Over one third of the American workforce is freelancing, and more freelancers are starting to look for side jobs every single day. Some people envision a time when almost everyone who is not a robot works in the gig economy, or not at all. If you are thinking about becoming a freelancer but find the prospect daunting, don’t worry. Here are three quick ways you can start earning money on the side in a day or less. Then pretty soon you can have a freelancing empire on your hands.

Craigslist

Craigslist, the ultimate classified ads website, is not just a place to buy or sell a lawnmower (or peruse some really questionable personal ads); it is also a great resource for freelancers. There is literally an “A to Z” of job offerings on Craigslist, and it is really easy to search for a gig on the site. Craigslist allows you to modify the geographic area of your search as well, and customize your job hunt. Freelancers can also post their own ads on the site advertising their services, and drum up business on their own. Craigslist is simple to use, very popular and costs nothing. Any beginning freelancer can start out with a quick job search on Craigslist before heading anywhere else.

Mechanical Turk

The Mechanical Turk website is one of the most interesting freelancing opportunities out there. The site, owned by Amazon, is essentially a crowdsourcing marketplace. Individuals post what the site calls “human intelligence tasks”, or HITs, that they need someone to do. Workers, also called “Turkers” select a HIT, complete t, and are then paid for their work. Most of the HITs are relatively straightforward and short, like answering surveys for researchers or judging website designs. The tasks on Mechanical Turk are also extremely low paying; it would be difficult to earn minimum wage on the site with the average pay of most HITs. However, some of the HITs, like audio transcription, can be lucrative. The more HITs you complete on the site, the more opportunities you have to complete for the higher-paying HITs. Mechanical Turk is definitely a site worth checking out if you are looking for something completely different.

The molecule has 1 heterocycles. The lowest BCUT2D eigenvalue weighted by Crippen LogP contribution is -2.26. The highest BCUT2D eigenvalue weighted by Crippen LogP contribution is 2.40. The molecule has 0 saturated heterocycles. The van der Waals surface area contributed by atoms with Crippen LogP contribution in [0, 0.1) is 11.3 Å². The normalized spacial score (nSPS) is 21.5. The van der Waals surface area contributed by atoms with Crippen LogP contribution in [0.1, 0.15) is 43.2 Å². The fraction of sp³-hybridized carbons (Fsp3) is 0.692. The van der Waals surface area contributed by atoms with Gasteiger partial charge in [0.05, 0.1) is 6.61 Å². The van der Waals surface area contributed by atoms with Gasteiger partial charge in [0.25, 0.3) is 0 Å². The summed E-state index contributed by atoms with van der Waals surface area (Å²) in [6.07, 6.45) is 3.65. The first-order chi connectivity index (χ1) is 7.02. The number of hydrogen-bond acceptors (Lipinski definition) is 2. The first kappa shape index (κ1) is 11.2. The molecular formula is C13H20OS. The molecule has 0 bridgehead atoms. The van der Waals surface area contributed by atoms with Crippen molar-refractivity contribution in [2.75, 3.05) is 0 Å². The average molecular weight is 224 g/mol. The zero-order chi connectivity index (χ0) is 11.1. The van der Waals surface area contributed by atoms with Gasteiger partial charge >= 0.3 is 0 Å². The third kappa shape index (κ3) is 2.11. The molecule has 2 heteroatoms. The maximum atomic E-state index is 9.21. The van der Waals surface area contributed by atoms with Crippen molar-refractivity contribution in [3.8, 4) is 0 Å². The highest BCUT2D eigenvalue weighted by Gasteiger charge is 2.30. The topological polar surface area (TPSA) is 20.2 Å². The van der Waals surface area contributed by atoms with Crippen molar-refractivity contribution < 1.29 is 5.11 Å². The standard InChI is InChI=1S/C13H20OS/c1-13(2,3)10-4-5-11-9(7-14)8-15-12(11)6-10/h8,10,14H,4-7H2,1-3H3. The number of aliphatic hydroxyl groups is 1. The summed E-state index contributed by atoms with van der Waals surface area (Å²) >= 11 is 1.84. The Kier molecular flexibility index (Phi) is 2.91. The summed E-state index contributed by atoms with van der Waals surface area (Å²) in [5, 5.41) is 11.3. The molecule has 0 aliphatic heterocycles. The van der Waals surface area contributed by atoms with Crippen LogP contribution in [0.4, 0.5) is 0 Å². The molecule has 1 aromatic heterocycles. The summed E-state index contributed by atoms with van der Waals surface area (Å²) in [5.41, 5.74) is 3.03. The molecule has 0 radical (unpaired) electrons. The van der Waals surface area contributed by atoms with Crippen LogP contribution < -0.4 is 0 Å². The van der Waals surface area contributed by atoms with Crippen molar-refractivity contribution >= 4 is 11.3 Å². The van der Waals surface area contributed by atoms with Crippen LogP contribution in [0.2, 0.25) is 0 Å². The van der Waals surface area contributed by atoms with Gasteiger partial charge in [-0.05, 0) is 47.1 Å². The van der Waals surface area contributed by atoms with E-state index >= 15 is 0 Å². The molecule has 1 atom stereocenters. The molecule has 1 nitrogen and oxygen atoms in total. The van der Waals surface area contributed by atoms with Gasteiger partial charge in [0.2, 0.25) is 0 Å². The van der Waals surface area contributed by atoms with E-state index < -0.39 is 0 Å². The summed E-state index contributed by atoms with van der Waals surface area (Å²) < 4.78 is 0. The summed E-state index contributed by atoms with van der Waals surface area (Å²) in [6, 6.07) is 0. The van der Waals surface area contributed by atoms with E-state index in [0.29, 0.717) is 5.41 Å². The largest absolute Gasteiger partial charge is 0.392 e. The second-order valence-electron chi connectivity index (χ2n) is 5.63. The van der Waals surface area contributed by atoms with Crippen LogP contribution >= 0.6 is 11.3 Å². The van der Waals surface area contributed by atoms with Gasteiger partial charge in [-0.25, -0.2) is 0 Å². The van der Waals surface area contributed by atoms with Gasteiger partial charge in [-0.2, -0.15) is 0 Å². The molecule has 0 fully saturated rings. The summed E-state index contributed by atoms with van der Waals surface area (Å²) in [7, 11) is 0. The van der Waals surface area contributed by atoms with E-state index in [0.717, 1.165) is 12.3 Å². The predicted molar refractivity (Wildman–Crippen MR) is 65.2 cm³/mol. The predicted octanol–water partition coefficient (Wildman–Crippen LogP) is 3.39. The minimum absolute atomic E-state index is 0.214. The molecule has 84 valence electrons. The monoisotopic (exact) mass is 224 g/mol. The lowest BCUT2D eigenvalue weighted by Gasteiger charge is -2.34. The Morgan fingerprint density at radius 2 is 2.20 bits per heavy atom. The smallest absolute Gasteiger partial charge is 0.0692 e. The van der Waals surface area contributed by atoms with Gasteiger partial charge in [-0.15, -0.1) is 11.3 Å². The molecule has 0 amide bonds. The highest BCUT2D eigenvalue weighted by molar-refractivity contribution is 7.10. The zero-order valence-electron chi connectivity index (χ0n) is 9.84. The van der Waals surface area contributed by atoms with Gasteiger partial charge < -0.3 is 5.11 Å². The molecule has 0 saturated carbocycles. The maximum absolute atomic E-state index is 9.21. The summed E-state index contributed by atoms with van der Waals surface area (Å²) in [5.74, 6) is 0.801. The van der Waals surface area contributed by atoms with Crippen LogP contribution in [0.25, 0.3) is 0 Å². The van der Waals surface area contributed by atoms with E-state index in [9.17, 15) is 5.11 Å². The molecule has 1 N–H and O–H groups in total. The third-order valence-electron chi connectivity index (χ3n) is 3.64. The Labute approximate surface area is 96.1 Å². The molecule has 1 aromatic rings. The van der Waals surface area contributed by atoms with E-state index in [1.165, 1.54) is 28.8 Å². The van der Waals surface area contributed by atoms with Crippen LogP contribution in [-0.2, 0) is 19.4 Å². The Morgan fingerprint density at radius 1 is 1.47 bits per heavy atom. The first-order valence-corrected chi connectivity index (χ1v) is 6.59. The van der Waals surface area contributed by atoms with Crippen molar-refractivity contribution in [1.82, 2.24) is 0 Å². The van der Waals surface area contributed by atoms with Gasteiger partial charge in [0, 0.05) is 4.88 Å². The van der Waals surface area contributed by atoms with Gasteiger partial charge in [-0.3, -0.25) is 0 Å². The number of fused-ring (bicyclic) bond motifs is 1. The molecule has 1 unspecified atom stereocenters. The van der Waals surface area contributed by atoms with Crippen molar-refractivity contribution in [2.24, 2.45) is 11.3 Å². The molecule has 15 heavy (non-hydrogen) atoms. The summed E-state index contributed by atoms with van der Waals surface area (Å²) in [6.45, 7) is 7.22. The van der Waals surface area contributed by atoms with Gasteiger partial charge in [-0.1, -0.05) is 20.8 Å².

Upwork

Upwork is an enormous online platform that is dedicated to freelancers. 12 million registered freelancers use the site to bid on over 3 million jobs annually. Upwork clients who need a job completed post their requirements on the site, and registered freelancers there can place offers and compete for it. Freelancers are paid within Upwork upon completion, and clients and freelancers both can leave feedback for one another, so that the community can police itself.

Upwork is another great place for freelancers to start. A new freelancer can register an account, build a resume, and start competing for jobs over lunch break. For creative types who write,  design, or code, Upwork is a tremendous resource. Novice freelancers who start out on Upwork will likely stay there for the duration, it is so easy to use. The only real drawback to Upwork is its fee system. The site charges a fee for each transaction a freelancer has with a client; if you do a job, Upwork gets a cut. While relatively hefty fees may take a cut out of your payout (those fees are a bit controversial right now, too), Upwork is nonetheless a great place for freelancers to start working in the gig economy.

There are millions of ways to start freelancing. But if you want to do it, you have got to start somewhere. Craigslist, Mechanical Turk, and Upwork are all very different. But all of them offer freelancers unique ways to get started earning money on the side. So don’t keep putting it off; check out one of these sites, and get freelancing before everyone else beats you to it. And creating all the invoices.

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William Lipovsky owns the personal finance website First Quarter Finance. His most embarrassing moment was telling a Microsoft executive, "I'll just Google it."

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